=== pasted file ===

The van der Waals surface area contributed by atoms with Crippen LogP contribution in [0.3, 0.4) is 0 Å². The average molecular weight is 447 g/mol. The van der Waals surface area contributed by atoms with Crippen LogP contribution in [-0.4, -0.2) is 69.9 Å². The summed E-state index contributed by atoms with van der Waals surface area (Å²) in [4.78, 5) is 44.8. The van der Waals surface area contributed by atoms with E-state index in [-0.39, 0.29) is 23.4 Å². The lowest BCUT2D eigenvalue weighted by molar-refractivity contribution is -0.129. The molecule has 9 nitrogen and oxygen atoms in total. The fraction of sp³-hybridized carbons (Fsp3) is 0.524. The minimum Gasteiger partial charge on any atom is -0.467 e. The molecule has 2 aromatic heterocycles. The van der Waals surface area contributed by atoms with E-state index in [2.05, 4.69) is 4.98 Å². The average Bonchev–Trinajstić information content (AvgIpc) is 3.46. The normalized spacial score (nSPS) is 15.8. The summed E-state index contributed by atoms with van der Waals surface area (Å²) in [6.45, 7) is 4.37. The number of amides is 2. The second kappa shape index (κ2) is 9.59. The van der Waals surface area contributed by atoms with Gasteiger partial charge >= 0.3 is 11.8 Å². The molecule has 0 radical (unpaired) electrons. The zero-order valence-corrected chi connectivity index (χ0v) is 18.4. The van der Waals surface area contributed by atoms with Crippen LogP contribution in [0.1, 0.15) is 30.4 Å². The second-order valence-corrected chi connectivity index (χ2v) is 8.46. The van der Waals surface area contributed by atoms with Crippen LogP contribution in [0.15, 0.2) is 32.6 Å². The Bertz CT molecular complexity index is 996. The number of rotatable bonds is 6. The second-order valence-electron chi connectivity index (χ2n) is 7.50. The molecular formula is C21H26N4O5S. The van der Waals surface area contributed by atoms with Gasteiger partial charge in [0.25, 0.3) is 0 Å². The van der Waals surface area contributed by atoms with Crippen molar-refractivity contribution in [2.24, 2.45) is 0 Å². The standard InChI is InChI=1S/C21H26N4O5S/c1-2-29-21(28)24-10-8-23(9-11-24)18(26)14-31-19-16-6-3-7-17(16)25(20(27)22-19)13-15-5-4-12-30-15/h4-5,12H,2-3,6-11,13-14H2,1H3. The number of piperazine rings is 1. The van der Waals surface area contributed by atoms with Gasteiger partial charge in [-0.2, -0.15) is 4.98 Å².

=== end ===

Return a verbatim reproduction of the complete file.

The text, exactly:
The van der Waals surface area contributed by atoms with Crippen LogP contribution in [0.3, 0.4) is 0 Å². The average molecular weight is 447 g/mol. The van der Waals surface area contributed by atoms with Crippen LogP contribution in [-0.4, -0.2) is 69.9 Å². The summed E-state index contributed by atoms with van der Waals surface area (Å²) in [4.78, 5) is 44.8. The van der Waals surface area contributed by atoms with E-state index in [-0.39, 0.29) is 23.4 Å². The lowest BCUT2D eigenvalue weighted by molar-refractivity contribution is -0.129. The molecule has 9 nitrogen and oxygen atoms in total. The fraction of sp³-hybridized carbons (Fsp3) is 0.524. The minimum Gasteiger partial charge on any atom is -0.467 e. The molecule has 2 aromatic heterocycles. The van der Waals surface area contributed by atoms with E-state index in [2.05, 4.69) is 4.98 Å². The average Bonchev–Trinajstić information content (AvgIpc) is 3.46. The normalized spacial score (nSPS) is 15.8. The summed E-state index contributed by atoms with van der Waals surface area (Å²) in [6.45, 7) is 4.37. The number of amides is 2. The second kappa shape index (κ2) is 9.59. The van der Waals surface area contributed by atoms with Gasteiger partial charge >= 0.3 is 11.8 Å². The molecule has 0 radical (unpaired) electrons. The zero-order valence-corrected chi connectivity index (χ0v) is 18.4. The van der Waals surface area contributed by atoms with Crippen LogP contribution in [0.1, 0.15) is 30.4 Å². The second-order valence-corrected chi connectivity index (χ2v) is 8.46. The van der Waals surface area contributed by atoms with Crippen LogP contribution in [0.15, 0.2) is 32.6 Å². The Bertz CT molecular complexity index is 996. The number of rotatable bonds is 6. The second-order valence-electron chi connectivity index (χ2n) is 7.50. The molecular formula is C21H26N4O5S. The van der Waals surface area contributed by atoms with Gasteiger partial charge in [0.25, 0.3) is 0 Å². The van der Waals surface area contributed by atoms with Crippen molar-refractivity contribution in [2.24, 2.45) is 0 Å². The standard InChI is InChI=1S/C21H26N4O5S/c1-2-29-21(28)24-10-8-23(9-11-24)18(26)14-31-19-16-6-3-7-17(16)25(20(27)22-19)13-15-5-4-12-30-15/h4-5,12H,2-3,6-11,13-14H2,1H3. The number of piperazine rings is 1. The van der Waals surface area contributed by atoms with Gasteiger partial charge in [-0.2, -0.15) is 4.98 Å².